The super yummy Chinese food that I got after AGU. (Ilse Ninette Fernandez)

The next morning we headed back to AGU, bright and early in the morning. Where we completed our final sessions. The one that caught my eye the most was about tsunamis. The scientists presenting the research were in the process of creating a piece of technology that could detect tsunamis before they even started. Then after that session, we watched a session about volcanic eruptions in the ocean affecting different islands around them.

After finishing up our final session, we headed over to the pier where we ate lunch at apparently one of the best restaurants for clam chowder. I unfortunately did not try it because I am scared of food poisoning (throwback to the GeoFORCE trip in July where I got food poisoning on the first day there).

Then, drum roll, we headed to the Golden Gate Bridge! We made a pit stop at the store and took the liberty to buy a few things for some people I love back home. We took pictures and were completely transparent. Guys, the Golden Gate Bridge is not GOLD. It was crazy to me. JK! But, I expected a lot more from it, but it’s a bridge, what more can you expect?

Spending my final night with my friends playing Cards Against Humanity by the pool. (Roxell Bonilla)

By the end of our time at the bridge, we headed to this place sitting in the beautiful little Chinatown they have. Mind you, freezing cold. But it’s ok. And we were seated outside and greeted with warm plates of food. Each plate of food had its very own unique taste, nothing I had ever tasted before. But to say the least, it was juicy, tender and delicious.

By the time we had finished, I was stuffed to the brim. With amazing food, better than I’ve ever had to say the least. The beef was tender, and the cauliflower so filled with flavor. I had never tasted anything like it. Something I would love to experience again. 

Our final night, watching the city in action before I destroyed everyone in Cards Against Humanity (I lost). (Roxell Bonilla)

After our long day, we headed back to the hotel where all the friends I had made and I went out to the pool patio and sat in those fancy- schmancy-looking chairs. We were having a blast playing cards against humanity. I think at this very moment in time, I kind of fell in love with everyone around me. Laughing and having the time of our lives like nothing in the world mattered. We played for maybe 4-5 hours. Until it was time to hit the hay.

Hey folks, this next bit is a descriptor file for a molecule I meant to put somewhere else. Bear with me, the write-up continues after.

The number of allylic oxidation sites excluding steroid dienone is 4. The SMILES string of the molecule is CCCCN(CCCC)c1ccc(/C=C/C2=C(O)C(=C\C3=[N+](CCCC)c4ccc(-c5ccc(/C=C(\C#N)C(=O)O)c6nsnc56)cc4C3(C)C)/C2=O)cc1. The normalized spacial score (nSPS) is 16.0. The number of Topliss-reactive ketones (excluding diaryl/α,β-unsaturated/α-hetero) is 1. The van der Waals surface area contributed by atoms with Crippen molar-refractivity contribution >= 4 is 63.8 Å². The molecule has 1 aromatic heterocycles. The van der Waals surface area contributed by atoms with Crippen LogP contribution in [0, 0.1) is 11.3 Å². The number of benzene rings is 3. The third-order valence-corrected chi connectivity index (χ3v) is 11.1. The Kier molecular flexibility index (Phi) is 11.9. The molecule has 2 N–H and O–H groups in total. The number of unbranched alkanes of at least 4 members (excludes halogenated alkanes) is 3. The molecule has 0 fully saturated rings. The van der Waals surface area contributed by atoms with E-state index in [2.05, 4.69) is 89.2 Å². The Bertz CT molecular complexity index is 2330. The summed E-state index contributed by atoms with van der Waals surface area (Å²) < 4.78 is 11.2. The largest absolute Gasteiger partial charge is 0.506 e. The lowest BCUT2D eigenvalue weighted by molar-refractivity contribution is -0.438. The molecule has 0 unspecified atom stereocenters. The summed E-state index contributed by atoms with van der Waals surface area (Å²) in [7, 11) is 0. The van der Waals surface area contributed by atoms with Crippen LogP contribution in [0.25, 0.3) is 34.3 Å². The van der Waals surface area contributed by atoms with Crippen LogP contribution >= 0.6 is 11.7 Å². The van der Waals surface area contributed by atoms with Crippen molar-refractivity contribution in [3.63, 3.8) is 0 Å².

If I could go back and re-experience my time at AGU, I would a million times. Not only did I meet so many people from around the world, but the opportunity gave me the ability to expand my horizons, explore the untouched world and fall in love with geoscience. I don’t regret any decisions I’ve made along the way.

Leave a Comment
Donate to Upstream News
$150
$500
Contributed
Our Goal

Your donation will support the student journalists of Carnegie Vanguard High School. Your contribution will allow us to cover our annual website hosting costs and fund field trips, competition fees, and equipment. We appreciate your support!

More to Discover
About the Contributor
Roxell Bonilla, Sports Editor
Roxell is a senior at CVHS. She loves sports of all kinds, especially soccer and volleyball, and even runs some sports clubs here at Carnegie. She also loves frogs, with the cute tree frog being one of her favorites. She has three dogs and four cats at home—one of which is named Kiwi.
Donate to Upstream News
$150
$500
Contributed
Our Goal

Comments (0)

All Upstream News Picks Reader Picks Sort: Newest

Your email address will not be published. Required fields are marked *